Aveta Inc. and its affiliates asked a Puerto Rico federal court Monday to sanction a whistleblower and strike his allegedly dishonest testimony in a False Claims Act suit accusing the health-care company's Medicare Advantage plans of collecting $1 billion in government overpayments.
The U.S. Supreme Court on Monday rejected a bid to revisit a decision tossing a whistleblower's False Claims Act case that had accused Solvay Pharmaceuticals of inducing false Medicaid claims through alleged off-label marketing and kickback schemes for three of its drugs.
UnitedHealth Group Inc. asked Delaware's Supreme Court on Thursday to reverse a Chancery Court decision allowing investors to inspect some of the company's documents to investigate Medicare overbilling allegations, saying the lower court didn't consider if there was a credible basis to infer wrongdoing.
Federal courts across the country are handing down important rulings interpreting the U.S. Supreme Court’s landmark decision on False Claims Act liability in Universal Health Services v. Escobar. As the rulings keep pouring in, stay up to speed on Law360’s latest coverage and analysis of Escobar’s impact.
For the first time, the U.S. Consumer Product Safety Commission has imposed a civil penalty against a company for violations of Poison Prevention Packaging Act standards — despite no evidence of consumer injury. Prudent pharmaceutical and household product manufacturers may want to review their packaging compliance programs and reporting, to avoid penalties, litigation and recalls, say Amy Rubenstein and Jamie Davis of DLA Piper.
The current business climate has produced vast opportunities for seasoned lawyers to create valuable connections with millennial business owners, but first lawyers must cleanse their palate of misconceptions regarding millennials, says Yaima Seigley of Isaac Wiles Burkholder & Teetor LLC.
The steady flow of M&A activity in the government contracts industry has included a number of “carveout” transactions, where a government-focused business is separated from its existing corporate structure. Despite the great benefits from carveouts, the path to the finish line is riddled with challenges, say Scott Freling and Alexander Hastings of Covington & Burling LLP.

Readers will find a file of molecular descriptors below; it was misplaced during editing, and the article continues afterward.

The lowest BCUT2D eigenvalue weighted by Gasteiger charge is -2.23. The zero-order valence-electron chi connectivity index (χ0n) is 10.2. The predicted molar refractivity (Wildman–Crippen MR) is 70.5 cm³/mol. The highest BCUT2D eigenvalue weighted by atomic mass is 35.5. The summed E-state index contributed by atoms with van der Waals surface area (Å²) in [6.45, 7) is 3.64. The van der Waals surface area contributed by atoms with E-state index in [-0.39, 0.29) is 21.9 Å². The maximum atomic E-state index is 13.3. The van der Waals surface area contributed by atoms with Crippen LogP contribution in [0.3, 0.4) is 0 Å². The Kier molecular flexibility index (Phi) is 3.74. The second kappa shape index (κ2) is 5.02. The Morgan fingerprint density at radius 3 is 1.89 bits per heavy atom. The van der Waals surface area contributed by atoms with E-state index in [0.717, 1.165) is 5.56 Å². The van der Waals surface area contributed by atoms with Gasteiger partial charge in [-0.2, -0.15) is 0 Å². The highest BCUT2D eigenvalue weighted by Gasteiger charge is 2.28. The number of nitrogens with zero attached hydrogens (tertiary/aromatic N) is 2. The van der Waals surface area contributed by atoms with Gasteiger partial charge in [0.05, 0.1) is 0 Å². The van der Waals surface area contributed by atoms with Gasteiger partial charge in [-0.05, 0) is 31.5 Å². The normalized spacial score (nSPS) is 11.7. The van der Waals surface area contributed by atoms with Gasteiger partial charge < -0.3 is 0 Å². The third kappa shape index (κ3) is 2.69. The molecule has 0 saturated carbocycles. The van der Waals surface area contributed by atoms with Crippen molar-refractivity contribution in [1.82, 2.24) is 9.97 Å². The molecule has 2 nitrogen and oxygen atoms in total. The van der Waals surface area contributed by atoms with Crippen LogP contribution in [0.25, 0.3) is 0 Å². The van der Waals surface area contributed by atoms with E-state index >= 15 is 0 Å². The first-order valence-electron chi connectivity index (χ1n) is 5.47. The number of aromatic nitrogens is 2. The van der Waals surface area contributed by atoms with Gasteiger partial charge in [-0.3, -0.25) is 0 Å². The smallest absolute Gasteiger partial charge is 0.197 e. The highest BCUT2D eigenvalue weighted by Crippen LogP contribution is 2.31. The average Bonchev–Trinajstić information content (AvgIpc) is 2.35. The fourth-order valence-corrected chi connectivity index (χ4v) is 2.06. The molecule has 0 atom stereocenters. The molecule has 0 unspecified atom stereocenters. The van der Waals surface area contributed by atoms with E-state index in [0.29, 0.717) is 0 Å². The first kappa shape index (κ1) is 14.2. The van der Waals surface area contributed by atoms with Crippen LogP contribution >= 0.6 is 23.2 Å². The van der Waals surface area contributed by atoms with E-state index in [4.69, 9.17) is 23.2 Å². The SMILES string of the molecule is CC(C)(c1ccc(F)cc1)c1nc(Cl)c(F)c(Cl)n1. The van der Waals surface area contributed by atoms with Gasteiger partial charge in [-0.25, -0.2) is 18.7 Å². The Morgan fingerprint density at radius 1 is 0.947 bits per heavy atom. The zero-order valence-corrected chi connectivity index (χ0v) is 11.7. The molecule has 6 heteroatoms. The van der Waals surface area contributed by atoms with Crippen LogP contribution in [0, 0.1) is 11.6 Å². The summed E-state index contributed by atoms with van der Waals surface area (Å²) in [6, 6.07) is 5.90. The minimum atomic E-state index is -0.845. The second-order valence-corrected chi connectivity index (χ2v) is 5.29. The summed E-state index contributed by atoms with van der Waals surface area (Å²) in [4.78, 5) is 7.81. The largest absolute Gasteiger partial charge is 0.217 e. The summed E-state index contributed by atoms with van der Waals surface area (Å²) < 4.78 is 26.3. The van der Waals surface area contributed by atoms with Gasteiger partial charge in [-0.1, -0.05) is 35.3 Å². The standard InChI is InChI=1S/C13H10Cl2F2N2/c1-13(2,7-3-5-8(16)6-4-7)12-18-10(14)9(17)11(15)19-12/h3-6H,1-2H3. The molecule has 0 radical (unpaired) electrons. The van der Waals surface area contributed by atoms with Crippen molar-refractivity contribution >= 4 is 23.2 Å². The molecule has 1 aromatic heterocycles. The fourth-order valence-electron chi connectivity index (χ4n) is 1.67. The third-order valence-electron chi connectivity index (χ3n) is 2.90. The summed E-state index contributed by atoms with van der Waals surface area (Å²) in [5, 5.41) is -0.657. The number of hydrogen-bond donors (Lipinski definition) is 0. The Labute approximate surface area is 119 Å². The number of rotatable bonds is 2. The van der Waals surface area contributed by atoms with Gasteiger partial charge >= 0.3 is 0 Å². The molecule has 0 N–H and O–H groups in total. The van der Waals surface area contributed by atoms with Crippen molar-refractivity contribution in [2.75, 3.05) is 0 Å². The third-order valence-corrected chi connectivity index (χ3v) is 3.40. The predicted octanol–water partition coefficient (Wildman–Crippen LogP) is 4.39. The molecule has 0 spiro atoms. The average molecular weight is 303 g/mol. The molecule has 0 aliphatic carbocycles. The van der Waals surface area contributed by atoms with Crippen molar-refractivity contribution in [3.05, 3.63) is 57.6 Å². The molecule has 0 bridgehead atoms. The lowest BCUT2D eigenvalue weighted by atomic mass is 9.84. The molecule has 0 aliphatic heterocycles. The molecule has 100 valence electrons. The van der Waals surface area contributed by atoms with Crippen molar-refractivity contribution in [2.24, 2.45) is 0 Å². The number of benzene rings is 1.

The U.S. Government Accountability Office's decision this month in ARES Technical Services Corporation provides useful guidance to GAO protesters on where they should — and should not — focus their organizational conflict of interest waiver challenges, says Aron Beezley of Bradley Arant Boult Cummings LLP.
As access to medical marijuana in Pennsylvania continues to grow — to date, 22 dispensaries have opened throughout the state — employers face fresh concerns about the impact of legalization on their operations as well as their obligations under the law, say John McDonald and Melissa Ferrara of Reed Smith LLP.
Although the U.S. Supreme Court has denied review on 12 False Claims Act-related petitions this term, at least six petitions raising FCA issues currently remain on the docket. And three of them appear to have already piqued the court’s interest, say Michael Waldman and Ralph Mayrell of Robbins Russell Englert Orseck Untereiner & Sauber LLP.
On May 17, 1954, the U.S. Supreme Court decided Brown v. Board of Education, recognizing a moral and legal truth that should be beyond question in American society. The refusal by some of President Donald Trump's judicial nominees to say whether they believe the case was decided correctly is indicative of the narrow-minded elitism they would bring to the bench, says professor Franita Tolson of the University of Southern California's Gould School of Law.
In deciding whether cloud computing is right for the organization or firm, an attorney must consider cloud computing’s significant impact on the electronic discovery process, say Daniel Garrie, managing partner at Law & Forensics LLC, and David Cass, chief information security officer at IBM Cloud.
Last month, the U.S. Department of State's Directorate of Defense Trade Controls announced a major enforcement case and settlement for violations of arms export regulations involving FLIR Systems Inc. The case is a reminder to U.S. companies that what may seem like “routine” violations can quickly turn into a $30 million problem, says Thomas McVey of Williams Mullen.
While recent actions to eliminate forced arbitration for employee sexual harassment and sex discrimination claims are welcomed developments in the wake of the #MeToo movement, the concerns motivating the movement provide a similar opportunity to consider the ramifications of changes that benefit one group and how they might be expanded to benefit all workers, says Joseph Abboud of Katz Marshall & Banks LLP.